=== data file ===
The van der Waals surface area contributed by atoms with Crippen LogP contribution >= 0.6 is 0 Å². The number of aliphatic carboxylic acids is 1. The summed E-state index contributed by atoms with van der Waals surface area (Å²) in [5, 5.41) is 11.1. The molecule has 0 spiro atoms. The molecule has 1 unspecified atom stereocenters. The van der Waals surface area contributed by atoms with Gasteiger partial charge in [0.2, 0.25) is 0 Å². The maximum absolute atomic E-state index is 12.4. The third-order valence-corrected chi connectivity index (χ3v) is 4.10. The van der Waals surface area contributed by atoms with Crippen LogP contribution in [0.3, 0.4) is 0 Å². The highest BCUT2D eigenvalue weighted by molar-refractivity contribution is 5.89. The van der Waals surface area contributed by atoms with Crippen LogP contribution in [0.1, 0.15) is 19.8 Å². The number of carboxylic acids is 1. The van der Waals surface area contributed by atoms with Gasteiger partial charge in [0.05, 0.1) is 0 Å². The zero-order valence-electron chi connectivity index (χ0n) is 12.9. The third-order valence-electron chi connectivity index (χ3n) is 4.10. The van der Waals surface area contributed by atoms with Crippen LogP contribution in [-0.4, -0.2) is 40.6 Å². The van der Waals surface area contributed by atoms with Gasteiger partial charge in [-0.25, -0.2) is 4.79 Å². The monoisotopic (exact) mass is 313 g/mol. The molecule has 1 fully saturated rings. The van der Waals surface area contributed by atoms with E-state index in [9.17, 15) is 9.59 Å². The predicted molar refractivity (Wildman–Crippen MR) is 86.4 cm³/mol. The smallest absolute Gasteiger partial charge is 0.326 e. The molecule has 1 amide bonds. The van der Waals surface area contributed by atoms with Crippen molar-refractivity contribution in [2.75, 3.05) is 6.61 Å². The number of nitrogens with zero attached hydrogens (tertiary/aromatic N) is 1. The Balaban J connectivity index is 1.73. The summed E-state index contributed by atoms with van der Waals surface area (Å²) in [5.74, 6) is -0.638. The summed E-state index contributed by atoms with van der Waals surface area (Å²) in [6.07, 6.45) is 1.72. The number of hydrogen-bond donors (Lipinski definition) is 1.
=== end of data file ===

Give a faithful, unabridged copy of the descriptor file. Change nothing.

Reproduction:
The van der Waals surface area contributed by atoms with Crippen LogP contribution >= 0.6 is 0 Å². The number of aliphatic carboxylic acids is 1. The summed E-state index contributed by atoms with van der Waals surface area (Å²) in [5, 5.41) is 11.1. The molecule has 0 spiro atoms. The molecule has 1 unspecified atom stereocenters. The van der Waals surface area contributed by atoms with Gasteiger partial charge in [0.2, 0.25) is 0 Å². The maximum absolute atomic E-state index is 12.4. The third-order valence-corrected chi connectivity index (χ3v) is 4.10. The van der Waals surface area contributed by atoms with Crippen LogP contribution in [0.3, 0.4) is 0 Å². The highest BCUT2D eigenvalue weighted by molar-refractivity contribution is 5.89. The van der Waals surface area contributed by atoms with Crippen LogP contribution in [0.1, 0.15) is 19.8 Å². The number of carboxylic acids is 1. The van der Waals surface area contributed by atoms with Gasteiger partial charge in [0.05, 0.1) is 0 Å². The zero-order valence-electron chi connectivity index (χ0n) is 12.9. The third-order valence-electron chi connectivity index (χ3n) is 4.10. The van der Waals surface area contributed by atoms with Crippen LogP contribution in [-0.4, -0.2) is 40.6 Å². The van der Waals surface area contributed by atoms with Gasteiger partial charge in [-0.25, -0.2) is 4.79 Å². The monoisotopic (exact) mass is 313 g/mol. The molecule has 1 fully saturated rings. The van der Waals surface area contributed by atoms with E-state index in [9.17, 15) is 9.59 Å². The predicted molar refractivity (Wildman–Crippen MR) is 86.4 cm³/mol. The smallest absolute Gasteiger partial charge is 0.326 e. The molecule has 1 amide bonds. The van der Waals surface area contributed by atoms with Crippen molar-refractivity contribution in [2.75, 3.05) is 6.61 Å². The number of nitrogens with zero attached hydrogens (tertiary/aromatic N) is 1. The Balaban J connectivity index is 1.73. The summed E-state index contributed by atoms with van der Waals surface area (Å²) in [5.74, 6) is -0.638. The summed E-state index contributed by atoms with van der Waals surface area (Å²) in [6.07, 6.45) is 1.72. The number of hydrogen-bond donors (Lipinski definition) is 1.